TARO: a lifepath tool – XVI The Tower

Tarots are incredibly fascinating. A tapestry of life, art bringing knowledge, hidden behind symbolism.

I do not know about you, but I love the metaphor of us going through our life journey beginning as Fools, in the hope of becoming whole with the World. The whole thing is definitely not linear, and at times it loops and folds, and it’s never quite clear where we are in the journey at a given time.

It is our life quest. It is pain, it is joy, it is mystery, confusion and clarity, loneliness and companionship, death and survival, creation and loss. The Tale of Tarot is the iridescent weave of our lives, the Arcana our warp and weft.

I’ve always been fascinated with Tarot cards, and have been reading them on and off for about 18 years, beginning soon after I moved to Scotland. Much has gone by since then, the relationship between me and the transcendental waxing and waning several times. Last year, though, I had the luck of falling in love with a witch, a spark that made me reconnect with the occult. The fire is blazing again.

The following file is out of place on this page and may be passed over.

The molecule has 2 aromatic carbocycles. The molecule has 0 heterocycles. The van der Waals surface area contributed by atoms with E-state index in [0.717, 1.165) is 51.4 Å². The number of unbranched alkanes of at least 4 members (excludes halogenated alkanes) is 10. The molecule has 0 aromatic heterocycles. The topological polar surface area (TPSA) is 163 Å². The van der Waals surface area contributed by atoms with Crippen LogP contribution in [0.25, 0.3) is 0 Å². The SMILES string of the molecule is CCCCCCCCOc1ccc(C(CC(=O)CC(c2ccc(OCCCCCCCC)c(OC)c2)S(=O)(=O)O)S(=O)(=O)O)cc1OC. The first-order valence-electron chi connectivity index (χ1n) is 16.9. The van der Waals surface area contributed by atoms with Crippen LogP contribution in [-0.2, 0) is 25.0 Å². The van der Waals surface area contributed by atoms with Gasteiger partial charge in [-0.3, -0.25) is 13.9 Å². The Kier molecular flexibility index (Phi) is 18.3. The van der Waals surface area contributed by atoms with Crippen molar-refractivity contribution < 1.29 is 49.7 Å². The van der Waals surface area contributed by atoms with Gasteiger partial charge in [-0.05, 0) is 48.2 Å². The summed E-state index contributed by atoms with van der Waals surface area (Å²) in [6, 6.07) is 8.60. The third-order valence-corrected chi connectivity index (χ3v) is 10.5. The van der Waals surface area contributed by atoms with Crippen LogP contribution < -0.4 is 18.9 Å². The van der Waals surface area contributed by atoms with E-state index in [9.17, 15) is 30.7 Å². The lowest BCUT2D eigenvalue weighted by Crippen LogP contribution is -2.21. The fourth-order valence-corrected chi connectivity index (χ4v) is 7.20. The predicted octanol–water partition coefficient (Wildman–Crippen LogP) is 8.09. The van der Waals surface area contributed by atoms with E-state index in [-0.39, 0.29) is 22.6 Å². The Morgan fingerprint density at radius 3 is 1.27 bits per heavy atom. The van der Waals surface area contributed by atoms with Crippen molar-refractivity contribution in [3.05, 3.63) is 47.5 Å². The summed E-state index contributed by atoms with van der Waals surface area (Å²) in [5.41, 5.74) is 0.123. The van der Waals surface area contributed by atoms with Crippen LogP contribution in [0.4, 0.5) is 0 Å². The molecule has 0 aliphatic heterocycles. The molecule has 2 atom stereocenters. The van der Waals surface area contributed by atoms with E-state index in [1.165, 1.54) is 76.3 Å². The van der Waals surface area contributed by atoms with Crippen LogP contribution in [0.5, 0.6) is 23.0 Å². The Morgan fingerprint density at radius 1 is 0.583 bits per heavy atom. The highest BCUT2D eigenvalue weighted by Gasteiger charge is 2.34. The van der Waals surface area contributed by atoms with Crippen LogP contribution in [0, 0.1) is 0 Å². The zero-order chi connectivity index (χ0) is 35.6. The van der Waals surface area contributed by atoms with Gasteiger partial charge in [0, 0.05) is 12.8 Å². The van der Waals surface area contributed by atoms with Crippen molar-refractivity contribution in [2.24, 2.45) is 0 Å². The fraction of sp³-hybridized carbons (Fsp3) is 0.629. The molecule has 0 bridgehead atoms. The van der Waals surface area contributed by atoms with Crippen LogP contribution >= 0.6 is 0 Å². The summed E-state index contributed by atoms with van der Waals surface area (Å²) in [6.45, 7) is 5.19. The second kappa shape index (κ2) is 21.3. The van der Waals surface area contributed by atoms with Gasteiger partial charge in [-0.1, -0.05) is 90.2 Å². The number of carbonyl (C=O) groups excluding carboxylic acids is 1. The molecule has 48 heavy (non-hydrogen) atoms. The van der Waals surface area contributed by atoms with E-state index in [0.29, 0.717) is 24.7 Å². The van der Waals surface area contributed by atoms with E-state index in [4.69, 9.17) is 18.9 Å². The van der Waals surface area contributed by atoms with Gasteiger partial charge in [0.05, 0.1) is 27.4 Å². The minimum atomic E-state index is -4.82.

This little project started an afternoon doing watercolours together. I had no idea what to do, and drew a thing, and then drew the Tower over it. And, while painting, the writing appeared spontaneously. A little setup, and number of questions, mostly aimed at the persona of a young wizard, initially nothing more. A system-neutral journaling game, a reverse tarot reading, using the cards not as events, but as explanations querying you for the event.

But it’s not only a game. It’s also an introspective tool, ready to ask questions when you need to give answers from yourself. It will work, whether you believe or not.

So, here we are, making clumsy, little watercolours, and writing some questions, vibing.

Let’s see the Tower. The most cursed card, the scariest, say some people. For me it’s not scary: the Tower is the collapse bringing freedom from ignorance, is the catastrophe resetting the situation to a more sustainable baseline, is the letdown bringing you down to Earth.

The Tower is, crucially, the break-up that came ten days after it was painted.

XVI – The Tower

How did it feel, how did it feel reaching for the sky? Upward! Upward! Ever upward! Light headed, merry, intoxicated by the rush? No more! You are now falling, screaming, broken, free.

What made you so optimist? What was the brilliant plan? What made you blind? What was the lightning bringing the downfall?

And now, falling:

what are you screaming?
what is your pain?
what is your shame?